- Publisher: Picador; International Edition edition (2015)
- Language: English
- ISBN-10: 1250081246
- ISBN-13: 978-1250081247
- Product Dimensions: 8.2 x 0.9 x 5.6 inches
- Shipping Weight: 5.6 ounces
- Average Customer Review: 7,168 customer reviews
- Amazon Best Sellers Rank: #168,678 in Books (See Top 100 in Books)
Enter your mobile number or email address below and we'll send you a link to download the free Kindle App. Then you can start reading Kindle books on your smartphone, tablet, or computer - no Kindle device required.
To get the free app, enter your mobile phone number.
Being Mortal Illness, Medicine and What Matters in the End Paperback – 2015
|New from||Used from|
Customers who bought this item also bought
Customers who viewed this item also viewed
Try the Kindle edition and experience these great reading features:
7,168 customer reviews
Review this product
Read reviews that mention
Showing 1-2 of 7,168 reviews
There was a problem filtering reviews right now. Please try again later.
There is a tendency to treat old people like children which I realize now is usually very wrong. My dad is a diabetic and we (my siblings and I) have told him over and over that his diet of sugary cereal or cinnamon rolls and orange juice for breakfast and light store brand fruit yogurt with grapes and three cookies for lunch is not what he should be eating. He acts surprised every time we mention this, but doesn't change a thing because I now understand that he wants the independence of eating as he pleases. He has lost so much--can barely hear or see or walk, that he needs these very small pleasures to continue. I imagine he doesn't see the point in giving up anything else because he has so little left. My mother's memory is going and she has COPD, but somehow has lots of get up and go. She does a lot for my dad even though I suspect she is the sicker one. Being Mortal is making me think about the best way to help my parents which will probably start with asking them what they want.
One thing that surprised me completely was Dr. Gawande's statement that genetics is only a small part of reaching old age. Here I've been thinking that because my parents have lived so long that reaching old age is probably a no brainer for me. I have to think about that possiblity some more--a lot more.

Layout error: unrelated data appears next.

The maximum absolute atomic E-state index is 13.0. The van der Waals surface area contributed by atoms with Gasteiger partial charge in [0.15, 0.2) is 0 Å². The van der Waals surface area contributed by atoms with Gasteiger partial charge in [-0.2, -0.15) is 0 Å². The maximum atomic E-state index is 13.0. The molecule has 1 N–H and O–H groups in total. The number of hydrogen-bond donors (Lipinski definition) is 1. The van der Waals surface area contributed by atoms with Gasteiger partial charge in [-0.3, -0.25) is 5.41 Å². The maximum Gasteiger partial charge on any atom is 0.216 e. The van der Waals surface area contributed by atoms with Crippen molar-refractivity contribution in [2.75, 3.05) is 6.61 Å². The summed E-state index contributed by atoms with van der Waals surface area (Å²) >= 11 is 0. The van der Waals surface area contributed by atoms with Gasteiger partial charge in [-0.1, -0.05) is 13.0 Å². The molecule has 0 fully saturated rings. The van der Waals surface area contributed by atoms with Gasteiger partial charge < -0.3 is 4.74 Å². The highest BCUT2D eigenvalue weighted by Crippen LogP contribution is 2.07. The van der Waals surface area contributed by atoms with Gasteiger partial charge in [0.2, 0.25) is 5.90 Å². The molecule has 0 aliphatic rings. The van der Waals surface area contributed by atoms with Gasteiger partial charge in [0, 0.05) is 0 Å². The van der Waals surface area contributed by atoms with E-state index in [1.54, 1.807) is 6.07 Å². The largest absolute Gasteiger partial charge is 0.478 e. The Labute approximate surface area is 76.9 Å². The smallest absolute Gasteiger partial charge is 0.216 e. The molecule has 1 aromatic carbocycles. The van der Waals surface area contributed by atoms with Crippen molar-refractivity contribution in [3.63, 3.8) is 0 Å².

This book has some touching stories about very sick people and how their lives ended. Unfortunately for many sick people the medical community is driven to act, but not necessarily to do what is best for the individual. It seems to me that they've forgotten "the do no harm" part of being a doctor. It seems to me it does harm people to ruin the time sick people have left.
A very through provoking book that will ultimately make me think about what I want when the end is near. I wish everyone would read it; especially medical people.
Dr. Gawande's book focuses both on medical procedures and living conditions in later life. He addresses the reality that as people near the end of life, decisions about their living situation are primarily aimed at ensuring safety at the expense of retaining autonomy, especially when adult children are making the decisions. "We want autonomy for ourselves and safety for those we love," a friend tells the author. We mistakenly treat elders as children, Dr. Gawande says, when we deny them the right to make choices, even bad choices. People of any age want the right to lock their doors, set the temperature they want, dress how they like, eat what they want, admit visitors only when they're in the mood. Yet, nursing homes (and even assisted living communities) are geared toward making these decisions for people in order to keep them safe, gain government funds, and ensure a routine for the facility.
In addition, Dr. Gawande shows how end-of-life physical conditions are most often treated as medical crises needing to be "fixed," instead of managed for quality of life when treatment has become futile. Life is more than just a stretch of years; it must have meaning and purpose to be worth living, he says. This is a familiar concept (in fact, I read parts of this book in The New Yorker), but he builds a strong case for reform through case studies, stories from his own life, and examples of how individuals are either becoming victims of, or bucking, the system. He addresses assisted suicide only briefly, but he mentions it in relation to end-of-life care. "Assisted living is far harder than assisted death, but its possibilities are far greater as well," he writes.
The good news is that some people are doing what they can to improve the well-being of elders nearing the end of their lives. He demonstrates the beauty of hospice care in the home. He tells a great story of a doctor who convinced a nursing home to bring in two dogs, four cats and one hundred birds! It was a risky proposal, but the rewards were phenomenal. It made the place, and the people, come alive. I am aware, though, that these movements rely on individuals, and only if enough people have a vision for change will it come about. For that reason, I hope this book makes a big splash!